Key light


Key light

The key light is the first and usually most important light that a photographer, cinematographer, or other scene composer will use in a lighting setup. The purpose of the key light is to highlight the form and dimension of the subject. The key light is not a rigid requirement; omitting the key light can result in a silhouette effect. Many key lights may be placed in a scene to illuminate a moving subject at opportune moments.

Position

The key light can be "hard" (focused) or "soft" (diffused), and depending on the desired setup can be placed at different angles relative to the subject. When part of the most common setup—three-point lighting—the key light is placed at a 30–60° angle (with the camera marking 0 degrees). In addition to the horizontal angle, the key light can be placed high or low producing different effects. The most common vertical position for the key light is at a 30° degree angle (i.e. slightly above the eye line, the nose should not cast a shadow on the lips).

A key light positioned low appears to distort the actor's features, since most natural or ambient light is normally overhead. A dramatic effect used in horror or comedy cinematography is a key light illuminating the face from below. A high key light will result in more prominent cheek bones and long nose shadows. Marlene Dietrich was famous for demanding that her key light be placed high.

Lighting a scene

Using just a key light results in a high-contrast scene, especially if the background is not illuminated. A fill light decreases contrast and adds more details to the dark areas of an image. An alternative to the fill light is to reflect existing light or to illuminate other objects in the scene (which in turn further illuminate the subject).

In addition to a key light, a back light may be added to "separate" the subject from the background. When the subject and/or camera are moving or turning around, the key light and back light may change roles.

The key light does not have to directly illuminate the subject: it may pass through various filters, screens, or reflectors. Light passing through tree leaves, window panes, and other obstacles can make a scene more visually interesting, as well as cue the audience to the location of the subject. The key light also does not have to be white light—a colored key (especially when used with fill/back lighting of other colors) can add more emotional depth to a scene than full white alone. In mixed indoor/outdoor daytime scenes, sunlight may appear to be a "warm" white, and indoor lighting to be a "neutral" or artificially-toned white. By contrast, moonlight appears to be "cooler" than indoor lighting.

Lighting choices

In many cases, the key light is a stage light for indoor scenes, or sunlight for outdoors. A lighting instrument may also be used outdoors to supplement sunlight or as the primary light source with sunlight or skylight serving as fill lighting. Actual lamps, lighting fixtures, can serve as key lights, provided they are of sufficient brightness. They may also appear within the scene as props — in which case they are called "practicals." Similarly, fire, candles and other natural sources of light can be used.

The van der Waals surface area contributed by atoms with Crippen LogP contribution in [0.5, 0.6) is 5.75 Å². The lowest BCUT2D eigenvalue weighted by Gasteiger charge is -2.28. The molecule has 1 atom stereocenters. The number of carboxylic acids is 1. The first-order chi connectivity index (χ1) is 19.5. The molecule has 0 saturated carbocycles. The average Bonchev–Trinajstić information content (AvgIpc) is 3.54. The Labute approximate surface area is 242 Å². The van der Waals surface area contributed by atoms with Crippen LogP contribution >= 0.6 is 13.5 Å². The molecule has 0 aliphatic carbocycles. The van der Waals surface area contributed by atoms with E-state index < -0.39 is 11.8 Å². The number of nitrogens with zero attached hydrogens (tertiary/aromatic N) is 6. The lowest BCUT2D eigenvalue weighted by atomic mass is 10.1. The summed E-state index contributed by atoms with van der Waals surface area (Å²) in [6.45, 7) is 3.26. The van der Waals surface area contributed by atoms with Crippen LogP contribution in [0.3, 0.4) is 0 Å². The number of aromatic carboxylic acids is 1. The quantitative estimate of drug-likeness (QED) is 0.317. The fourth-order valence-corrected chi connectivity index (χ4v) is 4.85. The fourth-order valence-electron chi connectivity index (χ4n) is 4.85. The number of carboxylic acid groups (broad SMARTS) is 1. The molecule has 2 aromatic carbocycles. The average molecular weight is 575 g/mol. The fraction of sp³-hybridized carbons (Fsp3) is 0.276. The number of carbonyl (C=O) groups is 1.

ee also

*High-key lighting
*Low-key lighting
*Stage lighting instrument


Wikimedia Foundation. 2010.

Look at other dictionaries:

  • key|light — «KEE LYT», noun. Photography. main source of directed light falling on an object or scene …   Useful english dictionary

  • key light —   the main or primary light on a subject, often angled and off center (or from above) that selectively illuminates various prominent features of the image to produce depth, shadows, etc.; high key lighting (with everything evenly and brightly lit …   Glossary of cinematic terms

  • key light — noun : the main light illuminating a subject in photography * * * (in photography or motion pictures) the main light that illuminates the subject being photographed or filmed. [1935 40] * * * key light noun The main light in a TV or film studio… …   Useful english dictionary

  • Key Light — F/A/V The main light on a subject. (Lighting) VP The main light source …   Audio and video glossary

  • key light — TV Principal illumination source on a subject or scene. Normally positioned slightly offcenter and angled to provide shadow detail. (See back light, fill light, three point lighting) …   Audio and video glossary

  • key light — noun Date: circa 1937 the main light illuminating a photographic subject …   New Collegiate Dictionary

  • key light — (in photography or motion pictures) the main light that illuminates the subject being photographed or filmed. [1935 40] * * * …   Universalium

  • key light — noun the main source of light in a photograph or film …   English new terms dictionary

  • Key light — PP The main light on a subject …   Audio and video glossary

  • Sand Key Light — Infobox Lighthouse caption = Sand Key Light, 2005 location = southwest of Key West, Florida coordinates = coord|24|27|14|N|81|52|39|W|region:US type:landmark yearlit = 1853 automated = 1938 yeardeactivated = 1989 1998 foundation = cast iron screw …   Wikipedia